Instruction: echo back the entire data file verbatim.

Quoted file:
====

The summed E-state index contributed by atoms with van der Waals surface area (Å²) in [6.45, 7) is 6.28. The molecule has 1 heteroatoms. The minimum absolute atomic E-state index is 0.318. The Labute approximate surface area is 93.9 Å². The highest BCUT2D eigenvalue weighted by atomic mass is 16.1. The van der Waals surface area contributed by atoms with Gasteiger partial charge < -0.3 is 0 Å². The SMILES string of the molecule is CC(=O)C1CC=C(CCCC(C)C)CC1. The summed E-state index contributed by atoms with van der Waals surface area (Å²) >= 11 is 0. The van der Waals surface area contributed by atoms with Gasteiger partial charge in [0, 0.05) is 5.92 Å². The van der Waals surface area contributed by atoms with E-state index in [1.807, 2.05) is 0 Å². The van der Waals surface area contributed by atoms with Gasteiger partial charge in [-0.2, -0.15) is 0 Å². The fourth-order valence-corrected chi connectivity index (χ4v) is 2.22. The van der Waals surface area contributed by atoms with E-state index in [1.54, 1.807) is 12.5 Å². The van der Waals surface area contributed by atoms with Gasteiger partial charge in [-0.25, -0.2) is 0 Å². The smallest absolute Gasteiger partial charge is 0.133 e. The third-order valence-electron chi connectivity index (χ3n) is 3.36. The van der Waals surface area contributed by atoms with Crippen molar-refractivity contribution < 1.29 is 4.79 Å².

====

The summed E-state index contributed by atoms with van der Waals surface area (Å²) in [6.45, 7) is 6.28. The molecule has 1 heteroatoms. The minimum absolute atomic E-state index is 0.318. The Labute approximate surface area is 93.9 Å². The highest BCUT2D eigenvalue weighted by atomic mass is 16.1. The van der Waals surface area contributed by atoms with Gasteiger partial charge < -0.3 is 0 Å². The SMILES string of the molecule is CC(=O)C1CC=C(CCCC(C)C)CC1. The summed E-state index contributed by atoms with van der Waals surface area (Å²) >= 11 is 0. The van der Waals surface area contributed by atoms with Gasteiger partial charge in [0, 0.05) is 5.92 Å². The van der Waals surface area contributed by atoms with E-state index in [1.807, 2.05) is 0 Å². The van der Waals surface area contributed by atoms with Gasteiger partial charge in [-0.2, -0.15) is 0 Å². The fourth-order valence-corrected chi connectivity index (χ4v) is 2.22. The van der Waals surface area contributed by atoms with E-state index in [1.54, 1.807) is 12.5 Å². The van der Waals surface area contributed by atoms with Gasteiger partial charge in [-0.25, -0.2) is 0 Å². The smallest absolute Gasteiger partial charge is 0.133 e. The third-order valence-electron chi connectivity index (χ3n) is 3.36. The van der Waals surface area contributed by atoms with Crippen molar-refractivity contribution < 1.29 is 4.79 Å².